90 Exemptions From Jury Duty The following people are usually exempt from serving on a jury: 1.Politicians 2.Judges, justices, lawyers, law students 3.Doctors, coroners, veterinarians 4.Law enforcement officers and their spouses 5.People who are visually impaired 6.People with certain mental or physical disabilities 7.People who have served on a jury within the previous 2–3 years 8.Anyone convicted of an indictable offence without a pardon being granted 9.People may also be excused from jury duty if they can convince the court with a specific reason (e.g. illness).
90 Screening Potential Jurors During the screening of potential jurors, the Crown and defence have an opportunity to ask a series of questions, which commonly include: –Are you a Canadian citizen? –Are you fluent in French or English? –Have you been convicted of an indictable offence for which you have not been granted a pardon? –What is your occupation? –Do you have a mental or physical disability or medical condition that may interfere with your ability to serve as a juror? –Have you been summoned for jury duty in the last three years?
90 Jury Challenges There are three types of challenges that the Crown and defence can use to accept or eliminate a prospective juror: 1.challenge of jury list 2.challenge for cause 3.peremptory challenge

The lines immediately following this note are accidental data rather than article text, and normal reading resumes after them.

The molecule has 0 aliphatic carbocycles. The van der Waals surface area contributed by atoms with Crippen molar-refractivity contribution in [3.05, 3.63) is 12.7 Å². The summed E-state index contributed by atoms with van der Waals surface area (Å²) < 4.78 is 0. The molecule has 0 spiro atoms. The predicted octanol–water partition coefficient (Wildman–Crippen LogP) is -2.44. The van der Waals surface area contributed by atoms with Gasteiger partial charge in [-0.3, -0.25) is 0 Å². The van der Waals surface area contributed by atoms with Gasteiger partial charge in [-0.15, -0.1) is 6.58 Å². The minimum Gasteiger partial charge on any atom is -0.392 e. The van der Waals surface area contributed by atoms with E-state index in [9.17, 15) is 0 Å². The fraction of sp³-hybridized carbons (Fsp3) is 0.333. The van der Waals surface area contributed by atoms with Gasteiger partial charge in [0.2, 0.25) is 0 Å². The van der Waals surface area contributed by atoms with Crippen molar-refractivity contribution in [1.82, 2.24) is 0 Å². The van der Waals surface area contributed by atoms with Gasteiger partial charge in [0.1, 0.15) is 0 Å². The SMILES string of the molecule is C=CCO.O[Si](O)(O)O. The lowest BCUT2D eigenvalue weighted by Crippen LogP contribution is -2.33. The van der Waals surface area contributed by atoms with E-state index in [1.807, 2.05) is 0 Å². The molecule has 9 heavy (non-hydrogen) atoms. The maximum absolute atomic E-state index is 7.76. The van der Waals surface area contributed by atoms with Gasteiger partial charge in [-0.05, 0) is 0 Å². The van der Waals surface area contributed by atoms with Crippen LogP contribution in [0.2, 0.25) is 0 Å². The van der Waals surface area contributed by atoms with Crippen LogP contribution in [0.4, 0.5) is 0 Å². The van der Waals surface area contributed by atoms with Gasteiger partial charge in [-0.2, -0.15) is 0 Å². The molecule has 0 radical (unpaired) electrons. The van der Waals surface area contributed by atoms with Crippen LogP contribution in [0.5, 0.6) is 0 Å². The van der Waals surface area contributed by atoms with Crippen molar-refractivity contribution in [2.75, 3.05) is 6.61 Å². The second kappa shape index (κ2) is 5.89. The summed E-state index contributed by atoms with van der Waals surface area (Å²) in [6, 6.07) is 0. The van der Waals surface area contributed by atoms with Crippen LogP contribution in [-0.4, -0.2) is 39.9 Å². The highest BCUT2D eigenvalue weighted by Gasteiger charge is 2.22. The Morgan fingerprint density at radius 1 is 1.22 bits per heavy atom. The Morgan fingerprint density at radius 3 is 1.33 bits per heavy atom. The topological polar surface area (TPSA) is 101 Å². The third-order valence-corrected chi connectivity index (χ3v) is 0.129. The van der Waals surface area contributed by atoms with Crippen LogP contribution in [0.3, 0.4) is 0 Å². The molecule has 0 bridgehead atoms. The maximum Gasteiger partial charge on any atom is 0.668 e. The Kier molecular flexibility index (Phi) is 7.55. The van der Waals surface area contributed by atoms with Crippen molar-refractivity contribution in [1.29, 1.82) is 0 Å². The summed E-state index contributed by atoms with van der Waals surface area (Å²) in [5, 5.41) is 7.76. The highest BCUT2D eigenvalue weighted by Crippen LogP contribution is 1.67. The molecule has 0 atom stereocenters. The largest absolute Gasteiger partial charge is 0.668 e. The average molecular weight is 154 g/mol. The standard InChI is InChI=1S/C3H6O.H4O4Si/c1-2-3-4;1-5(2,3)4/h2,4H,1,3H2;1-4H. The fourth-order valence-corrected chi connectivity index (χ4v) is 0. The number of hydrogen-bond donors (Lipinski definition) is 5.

90 Challenge of Jury List The Crown and defence may challenge how valid the jury list is, but this is rarely done. If either side can prove the list is fraudulent or biased, a challenge of jury list may be successful. Example: The accused is of Aboriginal descent. The 100 prospective jurors who have been empanelled are all Caucasian. The accused feels the jury list is unfair and challenges its validity.
90 Challenge for Cause This type of jury challenge can be used by the Crown or defence when they wish to exclude a potential juror for a specific reason. A challenge for cause is usually based on the belief that a juror has some kind of bias (e.g. racism, sexism, religious discrimination). Example: The accused is Jewish and his defence lawyers believe a prospective juror is anti-Semitic and can prove it. This type of challenge may be used as many times as necessary.
90 Peremptory Challenge This type of jury challenge may be used by the Crown or defence when they wish to exclude a potential juror without a specific reason. Peremptory challenges are often based on the "gut feeling" of a lawyer or as a strategy. Example: A woman accuses her boyfriend of aggravated sexual assault. The Crown wants more young women on the jury than men and may use peremptory challenges to try and achieve this goal. This type of challenge has limits, depending on the severity of the crime. The most serious charges provide the Crown and defence with 20 challenges each, which is the maximum.
90 Jury Duty – Process After being selected to serve on a jury, each juror takes an oath (to arrive at a verdict honestly) and is sworn into the jury box. Jurors cannot: –Discuss the case with anyone outside of the jury –Follow media reports on the case –Disclose any information from their deliberations even after a trial has finished The jury’s final decision on the case is the verdict and it must be unanimous or else the jury is hung (undecided). In controversial cases, a jury may be sequestered (isolated) until the case is over.